2020 NO.29


The Ties Binding the Heart of Japan


Forging Bonds Through Heartfelt Gifts

Mizuhiki Decorations


Mizuhiki is made by twisting thinly-cut washi (Japanese traditional hand-made paper) strips to form a string and then hardening this with starch. This makes it not only pliant, but it also has a sturdiness preventing it from breaking easily and allowing it to be tied into various forms.

There are several theories about how mizuhiki originated in Japan, but it is said to have started in the early 7th century, when hemp threads dyed red and white were used to wrap offerings to the Imperial Court of Japan. As mizuhiki gradually started being used in place of threads, it became possible to tie elaborate decorative knots and uniquely evolved thereafter.

In Japan, when couples become engaged, there is a traditional rite called yuino for both families to meet and forge a new bond. The custom here is to exchange betrothal gifts, which embody special sentiments and are beautifully adorned with mizuhiki decorations.
Cranes and turtles that symbolize longevity, pine and bamboo that are vibrantly green even in the winter, and plum blossoms that flower before spring are auspicious motifs in Japan. These mizuhiki decorations which adorn the celebratory occasion are indispensable to betrothal gifts.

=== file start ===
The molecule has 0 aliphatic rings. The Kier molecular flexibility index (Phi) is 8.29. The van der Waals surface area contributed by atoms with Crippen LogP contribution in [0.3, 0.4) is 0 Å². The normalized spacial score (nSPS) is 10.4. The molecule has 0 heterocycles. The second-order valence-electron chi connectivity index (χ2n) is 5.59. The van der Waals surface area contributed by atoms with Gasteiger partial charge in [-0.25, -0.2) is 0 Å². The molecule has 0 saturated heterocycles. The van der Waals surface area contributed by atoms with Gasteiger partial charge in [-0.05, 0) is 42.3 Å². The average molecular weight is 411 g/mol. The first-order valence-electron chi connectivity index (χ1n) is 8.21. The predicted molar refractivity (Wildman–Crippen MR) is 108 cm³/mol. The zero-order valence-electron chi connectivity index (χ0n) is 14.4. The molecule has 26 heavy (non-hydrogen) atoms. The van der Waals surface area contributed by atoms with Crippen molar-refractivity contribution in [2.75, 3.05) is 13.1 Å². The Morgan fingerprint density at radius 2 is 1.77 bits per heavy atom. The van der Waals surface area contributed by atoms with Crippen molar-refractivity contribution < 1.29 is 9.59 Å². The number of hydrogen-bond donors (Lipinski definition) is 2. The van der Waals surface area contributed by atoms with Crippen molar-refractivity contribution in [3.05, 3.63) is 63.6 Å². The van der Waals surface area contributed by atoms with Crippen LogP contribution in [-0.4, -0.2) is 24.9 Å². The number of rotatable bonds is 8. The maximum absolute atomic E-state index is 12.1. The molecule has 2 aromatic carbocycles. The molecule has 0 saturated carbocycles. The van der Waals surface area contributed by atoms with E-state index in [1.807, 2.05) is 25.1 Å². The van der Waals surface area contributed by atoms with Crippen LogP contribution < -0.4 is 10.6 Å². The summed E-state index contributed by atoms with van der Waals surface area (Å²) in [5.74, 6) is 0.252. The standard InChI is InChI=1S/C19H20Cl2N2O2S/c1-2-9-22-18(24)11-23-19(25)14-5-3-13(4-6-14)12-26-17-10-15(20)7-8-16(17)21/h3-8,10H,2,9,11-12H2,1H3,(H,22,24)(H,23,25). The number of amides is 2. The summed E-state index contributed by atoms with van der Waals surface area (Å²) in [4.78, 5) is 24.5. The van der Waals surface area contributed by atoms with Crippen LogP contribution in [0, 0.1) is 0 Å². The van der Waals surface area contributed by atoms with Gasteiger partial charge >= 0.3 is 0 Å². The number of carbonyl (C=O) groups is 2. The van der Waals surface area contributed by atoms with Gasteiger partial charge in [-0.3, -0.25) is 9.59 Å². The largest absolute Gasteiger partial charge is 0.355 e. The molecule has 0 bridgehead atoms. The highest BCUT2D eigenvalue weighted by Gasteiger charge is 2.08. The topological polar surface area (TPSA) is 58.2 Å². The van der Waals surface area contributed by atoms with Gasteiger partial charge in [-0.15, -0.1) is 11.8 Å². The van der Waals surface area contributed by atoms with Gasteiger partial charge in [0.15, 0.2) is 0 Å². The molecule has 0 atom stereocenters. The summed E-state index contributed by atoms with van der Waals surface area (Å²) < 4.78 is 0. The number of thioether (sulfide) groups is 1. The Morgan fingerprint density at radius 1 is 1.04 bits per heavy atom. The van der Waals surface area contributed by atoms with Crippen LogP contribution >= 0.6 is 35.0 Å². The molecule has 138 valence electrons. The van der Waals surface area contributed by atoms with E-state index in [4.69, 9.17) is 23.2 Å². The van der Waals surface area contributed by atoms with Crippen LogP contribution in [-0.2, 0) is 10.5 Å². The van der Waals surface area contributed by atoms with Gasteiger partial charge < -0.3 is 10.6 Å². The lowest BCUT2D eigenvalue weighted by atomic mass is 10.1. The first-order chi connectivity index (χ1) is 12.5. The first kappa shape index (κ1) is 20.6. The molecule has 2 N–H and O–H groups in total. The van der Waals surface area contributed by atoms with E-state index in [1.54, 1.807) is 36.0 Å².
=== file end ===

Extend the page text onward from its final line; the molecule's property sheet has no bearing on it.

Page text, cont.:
Basic mizuhiki knots

Left: The basic mizuhiki knot for a celebration. Awaji-musubi is difficult to unravel once tied.
Middle: Musubi-kiri is used when one wants to convey congratulations more casually.
Right: Yorikaeshi symbolizes the wish for successive good fortune, like a sequence of waves. This is used for celebrations other than marriage.

Ishikawa Prefecture is famous for the traditional mizuhiki decorations. The photo shows celebratory wrapping of a betrothal monetary gift.

Mizuhiki decorations are used as elaborate adornments during celebrations.
Taking betrothal gifts as some examples,let’s look at the congratulatory sentiments expressed with each item.


Tomoshiraga literally means “together until gray haired.” This is tied with sturdy hemp thread that won’t break and symbolizes the wish that husband and wife will live happily together into old age.

Betrothal monetary gift

Money is placed in a box inside the wrapping. The amount is written in a single stroke so the number cannot be altered afterward, a custom that remains to this day.


Kombu, kelp, is often used for celebrations because the word sounds similar to “yorokobu” which means to be delighted. It also symbolizes fertility.


Suehiro refers to a traditional fan used in ceremonial occasions. This represents the wish that both families will continue to prosper and live happily for many years to come.
Mizuhiki used in Suehiro is approximately 90 cm, and is never, ever cut, because it is considered to be the bond itself. If it is too long, the tips are curled up for adjustment.

Ring case

Festive awaji-musubi, a mizuhiki decoration which is perfect for a heartfelt gift.

Tsuda Mizuhiki Orikata, with around 100 years of history since its founding, follows the basics of traditional origata, but they have also incorporated creativity and ingenuity into their beautiful work of mizuhiki decorations. This maintains the tradition of tying together sentiments of celebration while also blending in with the modern lifestyle.
The photo is of the fifth-generation proprietor, Tsuda Rokusuke.
“Betrothal gifts are precious in establishing a bond between the families of the bride and groom,” he says. “Each gift has different meaning, and we tie the mizuhiki decorations from our heart. Our commitment to making these as beautiful as possible adds to the celebration.”

All works are by Tsuda Mizuhiki Orikata, in Ishikawa Prefecture.